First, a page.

In a media-savvy world in which image is everything, I must confess I am bemused by the growing trend for companies to delegate sensitive filmmaking tasks to non-specialist internal employees, students and hobbyists.
Yes, these are challenging times, but to me it seems hugely counter-productive for companies to look to save money in an area so crucial to the health of their corporate persona. Web videos officially increase site visitors’ understanding of a product or service, by 74%. In addition, 80% of a site’s online visitors will watch a video, while Only 20% will actually read content in its entirety. Why would any business be willing to compromise on the quality of their videos, when statistics clearly reveal the huge potential of this medium?
Anyone can buy the latest camera gadget, place it in front of a person, hit record and ask them to speak about something – that’s easy! But to acknowledge the art of conversation; to establish genuine rapport, while maintaining the technical excellence of broadcast production, requires far more than a spend, point-and shoot approach.
Over the decade I have produced many films for organisations offering community support, social care and wellbeing and special needs educational services. A large part of my work has involved interviewing staff, customers and service users, about their life experiences.
I try to take a more straightforward approach. Filmmaking should be treated as a medium, allowing interesting characters to share honest messages in an entirely natural way.
People who put the aesthetics of a corporate film before its underlying message are likely to create insincere results. Likewise, people who rush the job will reach the same end. Honesty is always the best policy and there really is no advertisement more powerful than one featuring genuine customers expressing spontaneous, unscripted opinions on the service they have received.
“Your Support, Your Family Mosaic” is a simple corporate promotional film looking at the positive effects of services provided by Family Mosaic. This is an organisation providing affordable homes to rent and buy, as well as care and support services to thousands of people who need extra support.
For this production, I spoke to several Family Mosaic customers, about their lives before and after they received care or support services.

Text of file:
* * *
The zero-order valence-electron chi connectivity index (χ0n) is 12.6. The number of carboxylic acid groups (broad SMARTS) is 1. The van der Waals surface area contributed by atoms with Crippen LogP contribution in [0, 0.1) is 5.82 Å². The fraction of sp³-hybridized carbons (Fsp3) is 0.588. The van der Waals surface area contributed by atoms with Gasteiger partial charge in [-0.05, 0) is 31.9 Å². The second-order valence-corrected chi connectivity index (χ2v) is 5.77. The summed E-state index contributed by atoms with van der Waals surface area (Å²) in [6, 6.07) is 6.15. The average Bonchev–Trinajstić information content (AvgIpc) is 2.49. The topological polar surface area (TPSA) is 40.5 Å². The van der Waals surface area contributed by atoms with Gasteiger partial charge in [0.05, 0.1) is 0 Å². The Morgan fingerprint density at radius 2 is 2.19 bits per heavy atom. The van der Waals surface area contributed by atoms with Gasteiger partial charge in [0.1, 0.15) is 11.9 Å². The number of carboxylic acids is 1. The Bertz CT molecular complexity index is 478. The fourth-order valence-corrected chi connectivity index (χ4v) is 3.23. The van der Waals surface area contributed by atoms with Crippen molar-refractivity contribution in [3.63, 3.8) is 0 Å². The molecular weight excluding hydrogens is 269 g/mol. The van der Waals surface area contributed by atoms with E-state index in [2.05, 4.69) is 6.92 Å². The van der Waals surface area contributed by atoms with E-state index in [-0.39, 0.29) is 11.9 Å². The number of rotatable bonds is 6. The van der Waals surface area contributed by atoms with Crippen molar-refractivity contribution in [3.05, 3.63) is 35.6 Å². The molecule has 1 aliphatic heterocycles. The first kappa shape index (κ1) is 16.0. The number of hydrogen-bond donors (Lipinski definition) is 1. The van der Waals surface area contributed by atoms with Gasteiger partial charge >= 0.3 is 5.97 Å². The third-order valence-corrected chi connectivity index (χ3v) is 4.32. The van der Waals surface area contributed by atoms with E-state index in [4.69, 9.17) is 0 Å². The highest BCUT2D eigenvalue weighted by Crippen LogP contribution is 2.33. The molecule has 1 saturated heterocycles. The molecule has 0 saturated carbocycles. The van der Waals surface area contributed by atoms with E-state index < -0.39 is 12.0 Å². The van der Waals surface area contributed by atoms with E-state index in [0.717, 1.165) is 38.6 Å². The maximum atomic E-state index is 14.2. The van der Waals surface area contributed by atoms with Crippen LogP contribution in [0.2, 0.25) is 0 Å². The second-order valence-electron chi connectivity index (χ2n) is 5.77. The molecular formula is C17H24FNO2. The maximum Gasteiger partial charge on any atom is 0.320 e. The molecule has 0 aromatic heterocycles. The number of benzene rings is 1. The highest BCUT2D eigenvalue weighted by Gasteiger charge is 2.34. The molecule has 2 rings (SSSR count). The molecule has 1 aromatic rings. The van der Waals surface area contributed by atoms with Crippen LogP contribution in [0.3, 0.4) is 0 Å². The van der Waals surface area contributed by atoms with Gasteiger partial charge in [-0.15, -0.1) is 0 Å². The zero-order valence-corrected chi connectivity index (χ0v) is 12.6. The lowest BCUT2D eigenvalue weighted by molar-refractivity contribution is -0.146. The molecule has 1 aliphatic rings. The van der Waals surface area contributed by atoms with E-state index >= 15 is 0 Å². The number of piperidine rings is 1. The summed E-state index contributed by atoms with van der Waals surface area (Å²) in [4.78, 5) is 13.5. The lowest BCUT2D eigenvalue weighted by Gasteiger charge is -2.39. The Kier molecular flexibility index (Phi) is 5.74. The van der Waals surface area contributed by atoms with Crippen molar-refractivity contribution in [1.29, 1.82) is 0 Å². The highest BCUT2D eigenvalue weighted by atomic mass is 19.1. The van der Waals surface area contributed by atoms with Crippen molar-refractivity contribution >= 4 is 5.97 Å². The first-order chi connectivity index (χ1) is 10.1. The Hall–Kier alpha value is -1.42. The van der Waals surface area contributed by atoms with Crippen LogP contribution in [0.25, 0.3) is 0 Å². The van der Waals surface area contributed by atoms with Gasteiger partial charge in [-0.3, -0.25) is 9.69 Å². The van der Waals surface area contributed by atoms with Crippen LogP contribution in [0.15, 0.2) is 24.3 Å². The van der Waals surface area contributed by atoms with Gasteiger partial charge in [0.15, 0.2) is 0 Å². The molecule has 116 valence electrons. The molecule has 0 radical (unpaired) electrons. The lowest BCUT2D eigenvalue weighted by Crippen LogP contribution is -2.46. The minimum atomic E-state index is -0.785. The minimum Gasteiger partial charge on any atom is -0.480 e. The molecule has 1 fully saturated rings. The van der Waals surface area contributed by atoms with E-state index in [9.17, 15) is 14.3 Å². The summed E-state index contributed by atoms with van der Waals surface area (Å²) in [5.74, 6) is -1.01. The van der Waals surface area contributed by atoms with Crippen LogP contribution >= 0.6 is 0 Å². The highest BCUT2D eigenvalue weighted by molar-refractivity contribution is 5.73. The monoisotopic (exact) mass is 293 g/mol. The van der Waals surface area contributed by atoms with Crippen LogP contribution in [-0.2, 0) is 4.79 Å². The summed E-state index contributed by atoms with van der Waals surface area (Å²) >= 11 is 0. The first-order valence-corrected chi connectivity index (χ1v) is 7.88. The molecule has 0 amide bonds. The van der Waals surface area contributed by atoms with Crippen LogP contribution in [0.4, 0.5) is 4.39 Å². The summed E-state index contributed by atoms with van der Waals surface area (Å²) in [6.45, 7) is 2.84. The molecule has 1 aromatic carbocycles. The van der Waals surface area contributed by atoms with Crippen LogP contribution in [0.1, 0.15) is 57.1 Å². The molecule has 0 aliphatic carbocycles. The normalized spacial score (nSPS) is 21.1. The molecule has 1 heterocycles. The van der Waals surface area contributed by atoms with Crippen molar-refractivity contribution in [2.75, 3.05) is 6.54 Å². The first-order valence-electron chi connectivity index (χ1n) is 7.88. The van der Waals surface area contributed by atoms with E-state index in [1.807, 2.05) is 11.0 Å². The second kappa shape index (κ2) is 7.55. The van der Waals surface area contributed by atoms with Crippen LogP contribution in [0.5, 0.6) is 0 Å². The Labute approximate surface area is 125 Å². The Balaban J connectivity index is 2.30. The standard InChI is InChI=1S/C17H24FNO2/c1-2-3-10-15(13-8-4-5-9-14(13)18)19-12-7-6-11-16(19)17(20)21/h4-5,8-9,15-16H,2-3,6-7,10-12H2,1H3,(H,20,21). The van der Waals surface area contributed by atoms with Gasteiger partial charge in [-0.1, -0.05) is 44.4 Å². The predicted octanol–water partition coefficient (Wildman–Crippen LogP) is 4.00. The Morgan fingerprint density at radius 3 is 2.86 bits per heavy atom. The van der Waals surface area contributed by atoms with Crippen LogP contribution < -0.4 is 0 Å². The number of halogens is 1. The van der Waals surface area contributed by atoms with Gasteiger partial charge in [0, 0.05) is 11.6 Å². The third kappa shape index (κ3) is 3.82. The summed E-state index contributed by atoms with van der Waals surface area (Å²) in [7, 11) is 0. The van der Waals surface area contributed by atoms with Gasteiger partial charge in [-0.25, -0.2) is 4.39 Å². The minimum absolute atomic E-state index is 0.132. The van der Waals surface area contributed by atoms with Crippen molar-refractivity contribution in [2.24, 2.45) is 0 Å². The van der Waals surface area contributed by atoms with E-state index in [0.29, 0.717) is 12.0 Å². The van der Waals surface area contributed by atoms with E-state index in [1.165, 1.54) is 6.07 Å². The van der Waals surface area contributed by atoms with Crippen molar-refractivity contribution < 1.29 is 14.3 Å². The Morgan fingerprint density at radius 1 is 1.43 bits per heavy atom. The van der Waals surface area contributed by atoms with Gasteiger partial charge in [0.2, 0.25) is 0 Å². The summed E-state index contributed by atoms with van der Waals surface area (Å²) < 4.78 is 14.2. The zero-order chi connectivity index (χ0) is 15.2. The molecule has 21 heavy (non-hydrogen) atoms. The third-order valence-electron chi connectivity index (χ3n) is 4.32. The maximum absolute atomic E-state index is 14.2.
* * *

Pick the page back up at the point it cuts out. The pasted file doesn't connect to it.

Over three hours of fascinating and extremely frank interview footage was eventually condensed into this ten-minute promo film. Although the film does not share explicit details of customers’ personal circumstances, the fact that they had chosen to speak about their ‘journeys’ made a vast difference to the tone of their other contributions.
To any casual onlooker, this drawn-out production process might seem like overkill – the final edit is after all, just a simple corporate film with a simple message – Family Mosaic’s services are great! However the point is; approaching film-making in a more human way yields better results.
I like to think that one of my own unique selling points is that working as a crew of one helps me create a far more human experience than larger production companies can achieve. There are no corporate egos in the room, no forced deadlines, no external distractions. The person on camera is free to relax and just be themselves. It’s important to note though, that from a technical point-of-view, nothing is compromised by this one-person approach.
With interview-based work, getting to know the contributor and taking the time to learn a little about their life and interests builds a bond of trust, respect and confidence. It is so much more natural than just working to a pre-formed script.
Ultimately, this pays dividends. Sincere contributions will add massive weight to your company message. Viewers will register that the information they are receiving is honest and from an entirely trustworthy, non-corporate source – that’s priceless PR! No fancy script, arty photography or trendy special effects sequence will ever achieve that kind of weighty impact.
If your company or organisation is thinking about producing a corporate film, case-study video or testimonial piece, please consider the merits of hiring a professional. Your internal staff may have access to a good camera and be well-connected to the subject matter, but they will not be familiar with the technical and logistical intricacies of sensitive production processes.
Though it might at first seem like a great idea to produce your video internally, in reality, the differences between internal and external work can be night and day. If you truly value your corporate persona and you want to capture the true essence of your business, you will be well-advised to avoid the current trend for DIY corporate film-making.
Freelance Independent Filmmaker
You can find out more about Family Mosaic, by visiting their website: